The Baltic region is home to the largest known deposit of amber, called Baltic amber or succinite. It was produced sometime during the Eocene epoch, but exactly when is controversial. It has been estimated that these forests created more than 100,000 tons of amber. Today, more than 90% of the world's amber comes from Kaliningrad Oblast of Russia. It is a major source of income for the region; the local Kaliningrad Amber Combine extracted 250 tonnes of it in 2014, 400 tonnes in 2015.
Baltic amber formerly included amber from the Bitterfeld brown coal mines in Saxony (Eastern Germany). Bitterfeld amber was previously believed to be only 20–22 million years old (Miocene), but a comparison of the animal inclusions in 2003 suggested that it was possibly Baltic amber that was redeposited in a Miocene deposit. Further study of insect taxa in the ambers has shown Bitterfeld amber to be from the same forest as the Baltic amber forest, but separately deposited from a more southerly section, in a similar manner as Ukrainian Rovno amber. Other sources of Baltic amber have been listed as coming from Poland and Russia.
Because Baltic amber contains from 3 to 8% succinic acid, it is also termed succinite.
In situ Baltic amber is derived from the sediments of the geological formation termed the Prussian Formation, formerly called the "Amber Formation", with the main amber bearing horizon being referred to as "Blue Earth", so named due to its glauconite content. The formation is exposed in the northern part of the Sambia Peninsula in Kaliningrad. Much of the Baltic amber has been secondarily redeposited in Pleistocene glacial till deposits across the North European Plain. It has been proposed that the amber is secondarily redeposited in coastal lagoonal conditions after a marine transgression of the amber forest. The age of the amber is controversial, though it is generally interpreted as having been produced during the Eocene epoch (56-34 million years ago). Different authors have given estimates of 40-47 million years ago and 35-43 million years ago as the age of the amber.
It is universally agreed that the amber is coniferous in origin. It was thought since the 1850s that the resin that became amber was produced by the tree Pinites succinifer, but research in the 1980s came to the conclusion that the resin originates from several species. More recently, it has been proposed, on the evidence of Fourier-transform infrared microspectroscopy (FTIR) analysis of amber and resin from living trees, that conifers of the family Sciadopityaceae were responsible. The only extant representative of this family is the Japanese umbrella pine, Sciadopitys verticillata.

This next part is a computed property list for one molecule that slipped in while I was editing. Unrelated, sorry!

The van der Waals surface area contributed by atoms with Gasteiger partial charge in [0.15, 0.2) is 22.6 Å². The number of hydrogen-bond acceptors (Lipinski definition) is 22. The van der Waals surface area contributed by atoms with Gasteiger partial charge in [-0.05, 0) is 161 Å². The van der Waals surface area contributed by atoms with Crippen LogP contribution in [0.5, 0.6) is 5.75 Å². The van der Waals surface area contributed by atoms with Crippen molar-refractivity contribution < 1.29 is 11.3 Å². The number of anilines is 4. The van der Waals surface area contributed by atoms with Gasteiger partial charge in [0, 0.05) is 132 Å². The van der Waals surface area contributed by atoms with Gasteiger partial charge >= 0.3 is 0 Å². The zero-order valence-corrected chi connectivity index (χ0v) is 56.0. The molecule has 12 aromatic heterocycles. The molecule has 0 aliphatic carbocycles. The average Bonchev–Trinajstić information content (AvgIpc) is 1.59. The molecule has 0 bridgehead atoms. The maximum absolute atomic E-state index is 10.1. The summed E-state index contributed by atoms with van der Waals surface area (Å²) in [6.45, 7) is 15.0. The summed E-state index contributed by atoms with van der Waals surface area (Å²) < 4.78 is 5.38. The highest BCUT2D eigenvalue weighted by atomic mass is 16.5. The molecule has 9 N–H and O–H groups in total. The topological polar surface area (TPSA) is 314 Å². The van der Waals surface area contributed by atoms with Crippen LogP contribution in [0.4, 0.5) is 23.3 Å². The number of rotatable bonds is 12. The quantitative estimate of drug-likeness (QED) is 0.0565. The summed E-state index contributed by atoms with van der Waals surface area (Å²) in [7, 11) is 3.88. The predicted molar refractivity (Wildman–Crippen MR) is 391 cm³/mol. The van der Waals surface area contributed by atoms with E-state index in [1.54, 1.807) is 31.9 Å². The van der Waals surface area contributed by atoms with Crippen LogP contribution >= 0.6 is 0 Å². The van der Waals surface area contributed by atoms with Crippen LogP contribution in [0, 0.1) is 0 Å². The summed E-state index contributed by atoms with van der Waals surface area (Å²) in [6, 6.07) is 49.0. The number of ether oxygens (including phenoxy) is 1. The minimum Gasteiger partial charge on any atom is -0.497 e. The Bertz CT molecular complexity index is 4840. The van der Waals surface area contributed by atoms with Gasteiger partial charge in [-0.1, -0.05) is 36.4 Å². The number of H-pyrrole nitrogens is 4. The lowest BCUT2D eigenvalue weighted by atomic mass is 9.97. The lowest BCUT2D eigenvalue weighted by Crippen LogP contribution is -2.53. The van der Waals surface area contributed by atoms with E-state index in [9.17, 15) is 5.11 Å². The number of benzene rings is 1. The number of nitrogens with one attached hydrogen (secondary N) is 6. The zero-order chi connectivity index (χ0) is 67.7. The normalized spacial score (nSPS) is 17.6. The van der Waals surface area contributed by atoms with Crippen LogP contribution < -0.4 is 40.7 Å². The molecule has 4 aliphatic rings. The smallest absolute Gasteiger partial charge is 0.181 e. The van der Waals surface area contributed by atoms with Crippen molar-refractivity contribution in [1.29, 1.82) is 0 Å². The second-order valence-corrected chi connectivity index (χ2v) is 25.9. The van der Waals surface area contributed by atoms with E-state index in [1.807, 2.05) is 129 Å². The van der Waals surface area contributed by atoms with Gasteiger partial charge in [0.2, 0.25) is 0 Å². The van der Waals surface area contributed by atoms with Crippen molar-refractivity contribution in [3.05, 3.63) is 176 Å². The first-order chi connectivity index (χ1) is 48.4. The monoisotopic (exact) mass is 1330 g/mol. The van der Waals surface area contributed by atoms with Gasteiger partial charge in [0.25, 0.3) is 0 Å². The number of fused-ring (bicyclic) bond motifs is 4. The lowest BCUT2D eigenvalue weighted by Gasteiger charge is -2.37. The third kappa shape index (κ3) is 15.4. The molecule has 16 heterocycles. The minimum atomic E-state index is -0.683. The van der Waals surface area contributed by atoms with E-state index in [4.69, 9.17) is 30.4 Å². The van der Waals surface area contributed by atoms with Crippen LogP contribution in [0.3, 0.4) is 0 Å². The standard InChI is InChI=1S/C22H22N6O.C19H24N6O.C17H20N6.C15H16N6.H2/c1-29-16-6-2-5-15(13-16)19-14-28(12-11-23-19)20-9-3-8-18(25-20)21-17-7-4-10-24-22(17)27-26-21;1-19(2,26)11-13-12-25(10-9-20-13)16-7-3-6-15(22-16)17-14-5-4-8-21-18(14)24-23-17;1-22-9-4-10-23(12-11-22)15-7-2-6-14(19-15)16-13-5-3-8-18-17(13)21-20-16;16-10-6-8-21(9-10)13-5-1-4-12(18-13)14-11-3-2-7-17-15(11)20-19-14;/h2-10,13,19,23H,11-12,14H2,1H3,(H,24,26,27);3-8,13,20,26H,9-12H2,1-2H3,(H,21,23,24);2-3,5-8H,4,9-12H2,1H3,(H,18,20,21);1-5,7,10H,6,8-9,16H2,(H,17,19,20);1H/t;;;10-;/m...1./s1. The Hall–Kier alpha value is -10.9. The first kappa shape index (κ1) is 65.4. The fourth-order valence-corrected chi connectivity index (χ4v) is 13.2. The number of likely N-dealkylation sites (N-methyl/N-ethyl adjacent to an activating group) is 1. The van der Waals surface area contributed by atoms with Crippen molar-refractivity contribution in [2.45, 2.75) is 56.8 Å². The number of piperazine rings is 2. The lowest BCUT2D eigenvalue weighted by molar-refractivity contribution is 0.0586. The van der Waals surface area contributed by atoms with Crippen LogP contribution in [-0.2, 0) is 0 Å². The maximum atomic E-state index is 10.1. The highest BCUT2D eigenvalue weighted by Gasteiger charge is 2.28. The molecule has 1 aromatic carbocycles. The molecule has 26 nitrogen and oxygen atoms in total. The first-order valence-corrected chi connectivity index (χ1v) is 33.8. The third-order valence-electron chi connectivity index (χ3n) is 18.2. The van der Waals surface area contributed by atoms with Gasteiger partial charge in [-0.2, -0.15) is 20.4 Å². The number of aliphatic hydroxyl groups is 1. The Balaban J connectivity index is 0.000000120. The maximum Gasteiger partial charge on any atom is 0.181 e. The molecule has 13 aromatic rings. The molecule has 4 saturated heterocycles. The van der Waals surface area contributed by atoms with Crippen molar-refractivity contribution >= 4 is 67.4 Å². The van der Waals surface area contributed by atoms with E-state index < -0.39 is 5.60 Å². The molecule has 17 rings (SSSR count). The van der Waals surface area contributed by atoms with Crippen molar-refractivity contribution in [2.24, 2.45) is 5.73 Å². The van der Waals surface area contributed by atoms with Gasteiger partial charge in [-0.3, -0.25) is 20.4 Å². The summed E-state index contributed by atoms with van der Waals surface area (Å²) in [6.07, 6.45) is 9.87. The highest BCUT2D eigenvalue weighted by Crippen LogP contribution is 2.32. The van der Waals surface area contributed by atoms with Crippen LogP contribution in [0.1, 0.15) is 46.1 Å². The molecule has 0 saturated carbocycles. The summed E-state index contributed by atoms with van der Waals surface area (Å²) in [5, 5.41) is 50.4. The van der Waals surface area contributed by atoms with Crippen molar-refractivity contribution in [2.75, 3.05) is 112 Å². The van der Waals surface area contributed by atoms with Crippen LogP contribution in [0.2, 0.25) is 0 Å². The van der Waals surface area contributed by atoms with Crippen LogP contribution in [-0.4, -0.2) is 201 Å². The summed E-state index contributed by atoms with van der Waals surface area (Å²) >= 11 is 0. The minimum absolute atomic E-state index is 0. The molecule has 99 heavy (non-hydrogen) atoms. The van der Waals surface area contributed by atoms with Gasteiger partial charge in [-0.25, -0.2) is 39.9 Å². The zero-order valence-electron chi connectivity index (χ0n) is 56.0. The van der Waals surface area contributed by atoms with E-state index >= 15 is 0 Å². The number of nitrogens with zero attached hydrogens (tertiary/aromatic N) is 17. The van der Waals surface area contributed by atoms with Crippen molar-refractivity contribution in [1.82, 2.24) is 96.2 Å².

The structure of Baltic amber (succinite) is complex. It is not a polymer, because it is not composed of a repeating pattern of mers of the same type. Rather it has a macromolecular structure arranged in a crosslinked network, in which the pores (free spaces) are filled by components of molecular structure (e.g. by mono- and sesquiterpenes). Thus the chemical structure of the amber may be described as a supramolecule. The structure makes the amber denser, harder and more resistant to external factors. It also makes possible good preservation of plant and animal inclusions.
Numerous extinct genera and species of plants and animals have been discovered and scientifically described from inclusions in Baltic amber. Inclusions of insects make up over 98% of the animals preserved in the amber, while all other arthropods, annelids, molluscs, nematodes, protozoans contribute less than 0.5% of the animals. Vertebrates are another 0.5% of the animals included and mostly are represented by mammal fur, feathers, and reptiles.
Matushevskaya, Aniela (2013). "Natural and artificial resins – chosen aspects of structure and properties" [Натуральные и искусственные смолы – некоторые аспекты структуры и свойств]. In Kostjashova, Z. V. (ed.). Янтарь и его имитации Материалы международной научно-практической конференции 27 июня 2013 года [Amber and its imitations] (in Russian). Kaliningrad: Kaliningrad Amber Museum, Ministry of Culture (Kaliningrad region, Russia). p. 113. ISBN 978-5-903920-26-6. Archived from the original on 2020-02-16. Retrieved 2016-06-18.
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